How do you develop your secondary and smaller characters into individuals?

Wednesday, May 23, 2012

In which I say the strangest things

by Kami Cornwall

"The Superheroes need to go back home."
"Zombies aren't allowed in my house."
"Malcolm, don't eat the wall."
Okay, that last one was directed at the dog, but with boys sometimes it could go either way. The point is, I find myself more and more saying things that I don't normally ever say.

When I became a mother I found myself repeating things my mother said. It took a few years to undo the "mom-isms" she had ingrained in me. She used to exclaim things like, "Good night, nurse! It looks like hurricane Hannah hit in here! My word!" Whenever we returned home from anywhere she would repeat part of the nursery rhyme, "Home again, home again, jiggity-jig." I still find myself beginning that little phrase only to shake my head and try to grab at the words drifting out of my mouth. Make it stop!

While on the phone with my mother recently I had to pause and cover the receiver with my hand while I broke up an argument and threatened to take away somebody's privileges if they didn't stop misbehaving. My mother chuckled on the other end and said with a smug voice, "It's so good to hear that what comes around goes around." So I know she has been where I am. With five children how could she not? But did my mother also say to her child, "It's probably not a good idea to balance your bowl between your chest and the counter, honey," or "No chocolate before breakfast!"

Okay...I think I do recall the no chocolate before breakfast rule. But some rules were made to be broken.

Tuesday, May 22, 2012

Sometimes the Still Small Voice Take Over

by Terri Wagner

School is over. I made straight A's. Wow, I didn't do that even in undergrad. It's been a wild ride going back to college but immeasurably fun and exciting. I've learned more than I ever thought I could. Want to learn more. And especially pass it on to younger students. I hope that teaching job comes to pass.

I prayed briefly for the right conference talk to use at my VT meeting earlier today. This particular sister is a wonderful, beautiful, caring soul who has no idea how important she is...or that matter that she is all those things and more. Our visits always last longer than they should because we enjoy friendship along with VT.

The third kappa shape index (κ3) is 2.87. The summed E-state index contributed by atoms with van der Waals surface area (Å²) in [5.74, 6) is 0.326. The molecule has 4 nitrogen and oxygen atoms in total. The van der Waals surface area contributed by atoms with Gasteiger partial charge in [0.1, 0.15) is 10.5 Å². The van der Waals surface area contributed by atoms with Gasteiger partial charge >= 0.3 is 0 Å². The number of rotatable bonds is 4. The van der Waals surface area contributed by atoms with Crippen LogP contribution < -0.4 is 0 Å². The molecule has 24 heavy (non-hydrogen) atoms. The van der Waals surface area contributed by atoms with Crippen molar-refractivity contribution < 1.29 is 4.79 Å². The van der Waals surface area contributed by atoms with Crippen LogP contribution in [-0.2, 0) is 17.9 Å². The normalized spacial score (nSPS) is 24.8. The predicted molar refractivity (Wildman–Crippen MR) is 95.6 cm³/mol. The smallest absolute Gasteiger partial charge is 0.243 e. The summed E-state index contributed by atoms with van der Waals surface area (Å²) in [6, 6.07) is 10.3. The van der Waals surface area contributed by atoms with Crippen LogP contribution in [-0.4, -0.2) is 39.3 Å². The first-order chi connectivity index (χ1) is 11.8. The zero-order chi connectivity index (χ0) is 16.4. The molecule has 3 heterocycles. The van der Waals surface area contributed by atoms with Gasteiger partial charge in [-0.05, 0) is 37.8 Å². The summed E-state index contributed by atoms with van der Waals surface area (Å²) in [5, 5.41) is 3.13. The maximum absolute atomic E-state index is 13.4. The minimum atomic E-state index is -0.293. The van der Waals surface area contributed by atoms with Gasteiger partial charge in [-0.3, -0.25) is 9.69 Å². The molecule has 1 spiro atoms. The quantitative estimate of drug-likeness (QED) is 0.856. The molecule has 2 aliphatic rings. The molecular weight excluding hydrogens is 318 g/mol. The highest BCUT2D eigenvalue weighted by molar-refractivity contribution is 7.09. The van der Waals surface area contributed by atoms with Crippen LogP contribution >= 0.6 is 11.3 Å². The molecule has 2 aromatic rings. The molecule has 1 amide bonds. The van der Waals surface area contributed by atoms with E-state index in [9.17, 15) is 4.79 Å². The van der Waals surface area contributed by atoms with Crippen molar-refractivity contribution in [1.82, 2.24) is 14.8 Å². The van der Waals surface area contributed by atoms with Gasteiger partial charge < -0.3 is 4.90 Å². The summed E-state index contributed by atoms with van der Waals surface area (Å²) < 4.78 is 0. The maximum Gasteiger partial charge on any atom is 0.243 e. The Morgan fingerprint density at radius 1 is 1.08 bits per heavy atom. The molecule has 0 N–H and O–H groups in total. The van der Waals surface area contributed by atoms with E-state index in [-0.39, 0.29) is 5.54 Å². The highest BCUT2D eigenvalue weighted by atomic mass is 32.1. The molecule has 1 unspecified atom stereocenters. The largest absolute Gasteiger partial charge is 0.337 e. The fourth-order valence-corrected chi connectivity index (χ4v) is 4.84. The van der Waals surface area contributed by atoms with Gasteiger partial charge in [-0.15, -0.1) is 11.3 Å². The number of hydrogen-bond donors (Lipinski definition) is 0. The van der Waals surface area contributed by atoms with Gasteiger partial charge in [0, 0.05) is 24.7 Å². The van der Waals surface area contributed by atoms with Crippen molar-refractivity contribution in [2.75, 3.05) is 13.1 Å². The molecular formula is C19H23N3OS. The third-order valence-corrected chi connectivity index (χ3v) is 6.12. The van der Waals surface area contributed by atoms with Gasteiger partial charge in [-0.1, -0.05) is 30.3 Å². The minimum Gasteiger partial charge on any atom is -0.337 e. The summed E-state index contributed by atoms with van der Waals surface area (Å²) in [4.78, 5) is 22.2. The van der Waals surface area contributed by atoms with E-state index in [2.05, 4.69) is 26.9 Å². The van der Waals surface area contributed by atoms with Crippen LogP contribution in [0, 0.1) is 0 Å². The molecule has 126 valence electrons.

The one that shot out at me was Elder Oaks' talk in April's conference on Sacrifice. I was a bit afraid to bring up the subject because she is facing a very long-term dis-settling sacrifice, and hating every minute of it. It's hard for her. I can relate.

However, when I started to talk, the Spirit took over...almost literally. I'm sure we all here have experienced that feeling. The words she needed to hear just poured from my mouth. And somewhere inside my brain, I thought, wow, this isn't me speaking, isn't this cool?!

I could see the burden lift off her shoulders as she understood what she was doing was giving her the opportunity to be "one with our Heavenly Father and with Christ." That's what she needed to hear. Oftentimes we get caught up in the emotional aspect of sacrifice and forget just the doing of it counts.

I left as uplifted as she felt. Don't you just love it when that happens?

Monday, May 21, 2012

The Picture Says it All!

by Kristin Baker Przybyla


I think it was my last post where I mentioned my troubles about balancing my new work hours with my family, housework, and writing. Well, as you might have guessed, it didn't work. I haven't written anything new since I took the job, and I hardly saw my kids at all, let alone was able to make dinner and take care of the house. So I had to prayerfully consider our situation, and whether it really was dire enough that I needed to work outside the home.

So it's back to belt-tightening again, and praying some more for the hubby's interviews in Boise to land a bite. I always try to learn something from experiences, especially those that don't work out. In addition to the obvious one about the importance of me staying with my family as much as I can, I've learned to appreciate the time I have at home, and the chance to make dinner for my family again. And I'm really, really going to love having the time to write again!

Sunday, May 20, 2012

Perfecting the Craft

By Jennifer Debenham
One of my favorite things to do as a writer is to attend writing conferences or seminars. Perhaps this is because I LOVE to learn. I've often said I'd be perfectly happy being a full-time student. Too bad that's not very practical. Or affordable.

Whenever I attend one of these classes, I listen carefully when the instructor recommends a book on writing, because, let's face it, I love to read just as much as I love to write. Sometimes even more.